LA PAZ, Bolivia — Three Bolivian boys tending to goats in their small town wound up in the hospital earlier this month after letting a black widow spider bite them, believing it would give them superpowers like Spider-Man.
The boys, aged 12, 10 and 8, from the village of Chayanta, found the black widow while they grazed their goats. They goaded the spider into biting them after poking at it with a stick, Virgilio Pietro, chief epidemiologist at the Bolivian ministry of health, told Telemundo.
The boys’ mother, gathering firewood nearby, rushed them to a local clinic after they started showing symptoms. When their symptoms didn’t improve, officials took them to a nearby hospital and then eventually to the Children’s Hospital in La Paz. They were treated for the bites and later released.
Bolivian officials say this is a teaching moment for parents to warn their children to be careful and remember that even though things in the movies and on the TV look real, they can be very dangerous.
The National Poison Control Center says that while black widow bites are dangerous, especially to young children and the elderly, rarely are they fatal.
“These spiders like dark, undisturbed areas. You might find them in stacks of wood, brush piles, corners of garages and sheds, under flowerpots, inside gardening gloves and boots, and other sheltered places. Black widow spiders won’t come after you. But if they feel threatened, they will bite.”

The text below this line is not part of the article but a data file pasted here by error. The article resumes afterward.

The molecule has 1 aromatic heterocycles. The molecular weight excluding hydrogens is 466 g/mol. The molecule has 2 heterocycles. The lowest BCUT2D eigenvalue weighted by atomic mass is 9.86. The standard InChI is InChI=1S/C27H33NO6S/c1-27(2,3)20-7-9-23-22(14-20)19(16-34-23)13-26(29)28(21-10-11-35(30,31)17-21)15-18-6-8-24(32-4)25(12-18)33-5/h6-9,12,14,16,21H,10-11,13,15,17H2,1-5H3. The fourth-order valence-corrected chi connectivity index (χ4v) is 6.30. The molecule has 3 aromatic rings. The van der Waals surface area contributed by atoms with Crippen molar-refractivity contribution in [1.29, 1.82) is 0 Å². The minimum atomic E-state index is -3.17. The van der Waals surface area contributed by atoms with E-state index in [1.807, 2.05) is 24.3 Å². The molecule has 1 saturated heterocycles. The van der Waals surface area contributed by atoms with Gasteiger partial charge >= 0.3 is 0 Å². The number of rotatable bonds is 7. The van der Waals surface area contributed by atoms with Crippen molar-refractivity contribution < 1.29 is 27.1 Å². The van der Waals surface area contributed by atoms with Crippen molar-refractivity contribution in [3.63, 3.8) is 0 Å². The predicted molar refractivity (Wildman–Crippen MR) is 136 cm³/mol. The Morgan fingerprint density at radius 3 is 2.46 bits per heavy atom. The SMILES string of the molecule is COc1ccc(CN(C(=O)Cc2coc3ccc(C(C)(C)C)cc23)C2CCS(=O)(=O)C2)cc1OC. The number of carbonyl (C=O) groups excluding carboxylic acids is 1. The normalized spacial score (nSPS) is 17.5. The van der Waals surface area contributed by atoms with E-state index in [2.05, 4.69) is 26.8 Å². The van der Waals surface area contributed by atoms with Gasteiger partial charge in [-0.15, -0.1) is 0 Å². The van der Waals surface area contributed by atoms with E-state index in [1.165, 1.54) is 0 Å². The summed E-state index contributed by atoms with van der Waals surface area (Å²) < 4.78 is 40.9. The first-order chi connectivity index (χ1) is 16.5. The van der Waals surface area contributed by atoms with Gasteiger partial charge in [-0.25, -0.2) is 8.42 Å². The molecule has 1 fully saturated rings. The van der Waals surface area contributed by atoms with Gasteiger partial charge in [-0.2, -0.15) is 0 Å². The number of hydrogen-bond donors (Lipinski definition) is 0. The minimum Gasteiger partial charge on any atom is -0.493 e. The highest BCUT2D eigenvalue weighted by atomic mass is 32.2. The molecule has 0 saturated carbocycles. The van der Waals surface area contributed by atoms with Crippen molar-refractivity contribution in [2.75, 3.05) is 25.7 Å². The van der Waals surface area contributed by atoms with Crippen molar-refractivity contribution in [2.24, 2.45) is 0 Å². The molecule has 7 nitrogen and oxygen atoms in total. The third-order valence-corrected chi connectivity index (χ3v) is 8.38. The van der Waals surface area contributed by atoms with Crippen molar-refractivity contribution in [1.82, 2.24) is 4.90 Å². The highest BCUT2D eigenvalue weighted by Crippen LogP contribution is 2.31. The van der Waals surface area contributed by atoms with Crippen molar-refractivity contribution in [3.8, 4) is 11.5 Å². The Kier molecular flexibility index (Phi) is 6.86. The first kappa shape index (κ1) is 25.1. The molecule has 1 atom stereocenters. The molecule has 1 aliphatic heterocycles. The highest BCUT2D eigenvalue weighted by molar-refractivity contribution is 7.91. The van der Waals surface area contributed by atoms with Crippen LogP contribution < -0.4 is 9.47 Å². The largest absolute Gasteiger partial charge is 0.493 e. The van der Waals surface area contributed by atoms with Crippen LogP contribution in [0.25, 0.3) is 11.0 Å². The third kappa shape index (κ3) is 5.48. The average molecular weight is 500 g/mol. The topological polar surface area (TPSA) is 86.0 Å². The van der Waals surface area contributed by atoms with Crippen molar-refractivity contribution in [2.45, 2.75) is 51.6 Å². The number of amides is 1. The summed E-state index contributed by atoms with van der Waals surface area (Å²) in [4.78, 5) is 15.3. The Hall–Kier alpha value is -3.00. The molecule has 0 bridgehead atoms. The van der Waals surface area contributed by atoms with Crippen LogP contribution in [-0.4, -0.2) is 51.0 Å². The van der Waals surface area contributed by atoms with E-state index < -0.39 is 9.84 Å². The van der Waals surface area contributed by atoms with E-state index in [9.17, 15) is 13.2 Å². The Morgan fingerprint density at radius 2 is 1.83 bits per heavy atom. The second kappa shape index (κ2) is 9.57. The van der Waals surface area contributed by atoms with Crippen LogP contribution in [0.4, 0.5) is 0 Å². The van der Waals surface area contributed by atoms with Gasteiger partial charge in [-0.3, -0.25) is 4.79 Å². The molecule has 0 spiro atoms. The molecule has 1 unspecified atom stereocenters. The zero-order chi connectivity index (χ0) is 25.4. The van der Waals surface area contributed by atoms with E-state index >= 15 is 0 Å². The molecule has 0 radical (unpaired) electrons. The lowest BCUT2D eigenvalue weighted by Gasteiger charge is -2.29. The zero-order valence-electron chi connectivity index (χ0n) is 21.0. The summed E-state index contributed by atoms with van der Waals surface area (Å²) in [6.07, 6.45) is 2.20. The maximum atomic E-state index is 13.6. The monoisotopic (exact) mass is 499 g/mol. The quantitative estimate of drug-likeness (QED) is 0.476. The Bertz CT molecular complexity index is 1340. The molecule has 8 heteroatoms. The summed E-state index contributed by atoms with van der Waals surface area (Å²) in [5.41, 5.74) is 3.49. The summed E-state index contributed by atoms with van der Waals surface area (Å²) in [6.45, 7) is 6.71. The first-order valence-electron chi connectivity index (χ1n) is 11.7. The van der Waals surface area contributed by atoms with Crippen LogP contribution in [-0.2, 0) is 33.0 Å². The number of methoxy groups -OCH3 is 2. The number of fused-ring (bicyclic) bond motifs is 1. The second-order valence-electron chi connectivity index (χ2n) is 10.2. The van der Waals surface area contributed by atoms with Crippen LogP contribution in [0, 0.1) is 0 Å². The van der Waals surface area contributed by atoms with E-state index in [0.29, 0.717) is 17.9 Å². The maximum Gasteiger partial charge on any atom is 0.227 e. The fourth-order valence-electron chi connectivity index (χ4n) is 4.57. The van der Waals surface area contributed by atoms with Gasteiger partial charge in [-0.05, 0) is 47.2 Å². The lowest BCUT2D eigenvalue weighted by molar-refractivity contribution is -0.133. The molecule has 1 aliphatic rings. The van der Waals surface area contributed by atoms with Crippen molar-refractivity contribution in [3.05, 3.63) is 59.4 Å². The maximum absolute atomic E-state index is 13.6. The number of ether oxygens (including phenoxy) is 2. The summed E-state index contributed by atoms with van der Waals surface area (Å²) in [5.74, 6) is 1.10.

A bite from a black widow can cause muscle cramps, severe abdominal pain, and weakness.
The Poison Control Center says that if you are bitten by a black widow to wash the area well with soap and water, if there is no pain or if the pain is mild, there is no need to seek special treatment.
Black Widows like dark and undisturbed areas which means that most of the time that they interact with humans it can be when people are out working in their garages, gardens or basements.
“Because black widow spiders hide, you might not see them even if they’re close by. Protect yourself in areas where they might live,” Clinical Toxicologist, Rose Ann Gould Soloway says. Some of the tips she has for avoiding a bite from a black widow are:
- Shake out your gardening gloves before putting them on. Shake out boots or shoes that you’ve stored in garages, basements, or sheds before putting them on.
- Always wear gloves when moving wood, reaching into wood piles, handling mulch, grabbing empty flower pots, etc.
- If you’ll be working in a garage or shed, or under a porch or deck, wear a hat to protect your head.
If someone is bitten by a black widow spider, the national number to contact Poison Control is 1-800-222-1222.
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